When does a routine traffic stop become an Illegal Search and Seizure according to the Constitution?

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The United States Constitution protects individuals from illegal searches and seizures.  Essentially, law enforcement officials cannot stop and detain citizens without some level of justification.  If an arrest is made and the search of an individual is found to violate the Constitution then the evidence resulting from that search must be suppressed.

Ohio courts have consistently allowed for police officers to have consensual encounters with citizens.  Only when the officer, by means of physical force or show of authority, has in some way restrained the liberty of a citizen may a court conclude that a seizure has occurred.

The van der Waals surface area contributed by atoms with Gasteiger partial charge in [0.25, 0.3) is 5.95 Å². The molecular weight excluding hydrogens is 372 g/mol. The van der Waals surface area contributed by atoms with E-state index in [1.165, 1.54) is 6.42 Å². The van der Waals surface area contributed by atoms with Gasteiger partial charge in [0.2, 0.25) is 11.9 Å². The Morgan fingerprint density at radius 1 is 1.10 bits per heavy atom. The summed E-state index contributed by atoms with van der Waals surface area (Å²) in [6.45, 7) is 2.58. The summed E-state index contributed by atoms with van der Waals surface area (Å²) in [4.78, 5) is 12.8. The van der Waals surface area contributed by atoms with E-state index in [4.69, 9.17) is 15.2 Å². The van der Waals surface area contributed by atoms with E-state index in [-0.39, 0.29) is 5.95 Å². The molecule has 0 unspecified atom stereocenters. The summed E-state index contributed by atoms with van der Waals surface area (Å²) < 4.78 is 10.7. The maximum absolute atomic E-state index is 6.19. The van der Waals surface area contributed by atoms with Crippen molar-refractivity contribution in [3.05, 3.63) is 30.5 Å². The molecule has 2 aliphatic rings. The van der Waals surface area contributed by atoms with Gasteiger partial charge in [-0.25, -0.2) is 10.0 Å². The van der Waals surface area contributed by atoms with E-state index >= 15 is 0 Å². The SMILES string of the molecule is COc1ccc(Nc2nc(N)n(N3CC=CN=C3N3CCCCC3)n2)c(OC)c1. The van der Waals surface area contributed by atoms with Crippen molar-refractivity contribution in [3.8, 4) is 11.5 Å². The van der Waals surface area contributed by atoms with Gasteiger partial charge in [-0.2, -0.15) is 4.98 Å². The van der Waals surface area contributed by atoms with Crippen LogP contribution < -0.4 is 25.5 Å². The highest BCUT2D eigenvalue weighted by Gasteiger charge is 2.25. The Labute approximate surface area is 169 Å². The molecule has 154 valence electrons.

Even when police officers have a valid basis to initially detain the driver of a vehicle, the driver of the vehicle may not be detained further once that basis has been explained away, absent some specific and articulable facts that the detention was reasonable then the driver should be free to continue on his way without having to produce his driver's license.  A law enforcement officer may not request an individual's license without triggering Constitutional protections.